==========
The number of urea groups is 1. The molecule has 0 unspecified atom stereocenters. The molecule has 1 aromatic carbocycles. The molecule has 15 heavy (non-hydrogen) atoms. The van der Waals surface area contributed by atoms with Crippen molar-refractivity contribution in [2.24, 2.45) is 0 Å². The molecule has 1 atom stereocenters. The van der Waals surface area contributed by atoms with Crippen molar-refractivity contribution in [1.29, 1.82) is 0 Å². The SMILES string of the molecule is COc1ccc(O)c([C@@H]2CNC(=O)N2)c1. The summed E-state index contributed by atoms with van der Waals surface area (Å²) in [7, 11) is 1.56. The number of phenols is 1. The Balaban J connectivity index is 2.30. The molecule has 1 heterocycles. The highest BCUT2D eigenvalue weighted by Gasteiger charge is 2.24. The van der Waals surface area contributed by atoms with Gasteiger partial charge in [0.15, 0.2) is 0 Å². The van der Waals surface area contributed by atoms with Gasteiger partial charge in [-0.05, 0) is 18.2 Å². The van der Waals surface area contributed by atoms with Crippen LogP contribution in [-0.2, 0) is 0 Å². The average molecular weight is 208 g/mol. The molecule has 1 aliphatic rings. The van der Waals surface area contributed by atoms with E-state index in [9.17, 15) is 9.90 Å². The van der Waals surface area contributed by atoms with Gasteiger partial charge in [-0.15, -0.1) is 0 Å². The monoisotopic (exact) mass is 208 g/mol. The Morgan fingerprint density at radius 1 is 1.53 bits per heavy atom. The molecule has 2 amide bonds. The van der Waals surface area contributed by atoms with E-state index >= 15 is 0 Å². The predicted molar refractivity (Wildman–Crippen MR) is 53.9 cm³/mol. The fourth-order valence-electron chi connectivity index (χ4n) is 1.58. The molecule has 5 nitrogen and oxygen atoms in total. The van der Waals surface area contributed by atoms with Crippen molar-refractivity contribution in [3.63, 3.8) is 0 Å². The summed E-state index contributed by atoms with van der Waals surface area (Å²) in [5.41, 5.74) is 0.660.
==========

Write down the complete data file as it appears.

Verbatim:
The number of urea groups is 1. The molecule has 0 unspecified atom stereocenters. The molecule has 1 aromatic carbocycles. The molecule has 15 heavy (non-hydrogen) atoms. The van der Waals surface area contributed by atoms with Crippen molar-refractivity contribution in [2.24, 2.45) is 0 Å². The molecule has 1 atom stereocenters. The van der Waals surface area contributed by atoms with Crippen molar-refractivity contribution in [1.29, 1.82) is 0 Å². The SMILES string of the molecule is COc1ccc(O)c([C@@H]2CNC(=O)N2)c1. The summed E-state index contributed by atoms with van der Waals surface area (Å²) in [7, 11) is 1.56. The number of phenols is 1. The Balaban J connectivity index is 2.30. The molecule has 1 heterocycles. The highest BCUT2D eigenvalue weighted by Gasteiger charge is 2.24. The van der Waals surface area contributed by atoms with Gasteiger partial charge in [0.15, 0.2) is 0 Å². The van der Waals surface area contributed by atoms with Gasteiger partial charge in [-0.05, 0) is 18.2 Å². The van der Waals surface area contributed by atoms with Crippen LogP contribution in [-0.2, 0) is 0 Å². The average molecular weight is 208 g/mol. The molecule has 1 aliphatic rings. The van der Waals surface area contributed by atoms with E-state index in [9.17, 15) is 9.90 Å². The van der Waals surface area contributed by atoms with Gasteiger partial charge in [-0.15, -0.1) is 0 Å². The monoisotopic (exact) mass is 208 g/mol. The Morgan fingerprint density at radius 1 is 1.53 bits per heavy atom. The molecule has 2 amide bonds. The van der Waals surface area contributed by atoms with E-state index >= 15 is 0 Å². The predicted molar refractivity (Wildman–Crippen MR) is 53.9 cm³/mol. The fourth-order valence-electron chi connectivity index (χ4n) is 1.58. The molecule has 5 nitrogen and oxygen atoms in total. The van der Waals surface area contributed by atoms with Crippen molar-refractivity contribution in [3.63, 3.8) is 0 Å². The summed E-state index contributed by atoms with van der Waals surface area (Å²) in [5.41, 5.74) is 0.660.